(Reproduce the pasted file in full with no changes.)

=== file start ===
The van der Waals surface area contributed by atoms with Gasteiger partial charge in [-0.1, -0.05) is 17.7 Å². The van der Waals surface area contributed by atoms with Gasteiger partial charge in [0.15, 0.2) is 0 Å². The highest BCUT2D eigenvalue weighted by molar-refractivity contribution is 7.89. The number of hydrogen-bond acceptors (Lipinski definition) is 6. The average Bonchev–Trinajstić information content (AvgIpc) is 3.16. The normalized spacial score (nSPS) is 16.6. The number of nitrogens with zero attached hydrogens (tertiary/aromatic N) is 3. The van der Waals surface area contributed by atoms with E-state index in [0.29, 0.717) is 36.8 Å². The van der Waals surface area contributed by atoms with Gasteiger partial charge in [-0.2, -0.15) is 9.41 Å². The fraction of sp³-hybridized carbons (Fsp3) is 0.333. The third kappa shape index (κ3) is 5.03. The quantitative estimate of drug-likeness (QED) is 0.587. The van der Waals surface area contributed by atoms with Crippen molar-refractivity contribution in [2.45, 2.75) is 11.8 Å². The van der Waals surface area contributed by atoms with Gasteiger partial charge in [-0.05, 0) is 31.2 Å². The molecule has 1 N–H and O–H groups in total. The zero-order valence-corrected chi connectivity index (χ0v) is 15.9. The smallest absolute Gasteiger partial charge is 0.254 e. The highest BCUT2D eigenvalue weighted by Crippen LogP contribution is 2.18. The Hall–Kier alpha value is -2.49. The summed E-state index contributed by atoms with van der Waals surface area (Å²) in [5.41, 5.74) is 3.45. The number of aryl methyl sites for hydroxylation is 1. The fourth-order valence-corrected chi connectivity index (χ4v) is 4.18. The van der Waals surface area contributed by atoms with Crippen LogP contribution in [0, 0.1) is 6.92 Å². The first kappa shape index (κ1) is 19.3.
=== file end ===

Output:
The van der Waals surface area contributed by atoms with Gasteiger partial charge in [-0.1, -0.05) is 17.7 Å². The van der Waals surface area contributed by atoms with Gasteiger partial charge in [0.15, 0.2) is 0 Å². The highest BCUT2D eigenvalue weighted by molar-refractivity contribution is 7.89. The number of hydrogen-bond acceptors (Lipinski definition) is 6. The average Bonchev–Trinajstić information content (AvgIpc) is 3.16. The normalized spacial score (nSPS) is 16.6. The number of nitrogens with zero attached hydrogens (tertiary/aromatic N) is 3. The van der Waals surface area contributed by atoms with E-state index in [0.29, 0.717) is 36.8 Å². The van der Waals surface area contributed by atoms with Gasteiger partial charge in [-0.2, -0.15) is 9.41 Å². The fraction of sp³-hybridized carbons (Fsp3) is 0.333. The third kappa shape index (κ3) is 5.03. The quantitative estimate of drug-likeness (QED) is 0.587. The van der Waals surface area contributed by atoms with Crippen molar-refractivity contribution in [2.45, 2.75) is 11.8 Å². The van der Waals surface area contributed by atoms with Gasteiger partial charge in [-0.05, 0) is 31.2 Å². The molecule has 1 N–H and O–H groups in total. The zero-order valence-corrected chi connectivity index (χ0v) is 15.9. The smallest absolute Gasteiger partial charge is 0.254 e. The highest BCUT2D eigenvalue weighted by Crippen LogP contribution is 2.18. The Hall–Kier alpha value is -2.49. The summed E-state index contributed by atoms with van der Waals surface area (Å²) in [5.41, 5.74) is 3.45. The number of aryl methyl sites for hydroxylation is 1. The fourth-order valence-corrected chi connectivity index (χ4v) is 4.18. The van der Waals surface area contributed by atoms with Crippen LogP contribution in [0, 0.1) is 6.92 Å². The first kappa shape index (κ1) is 19.3.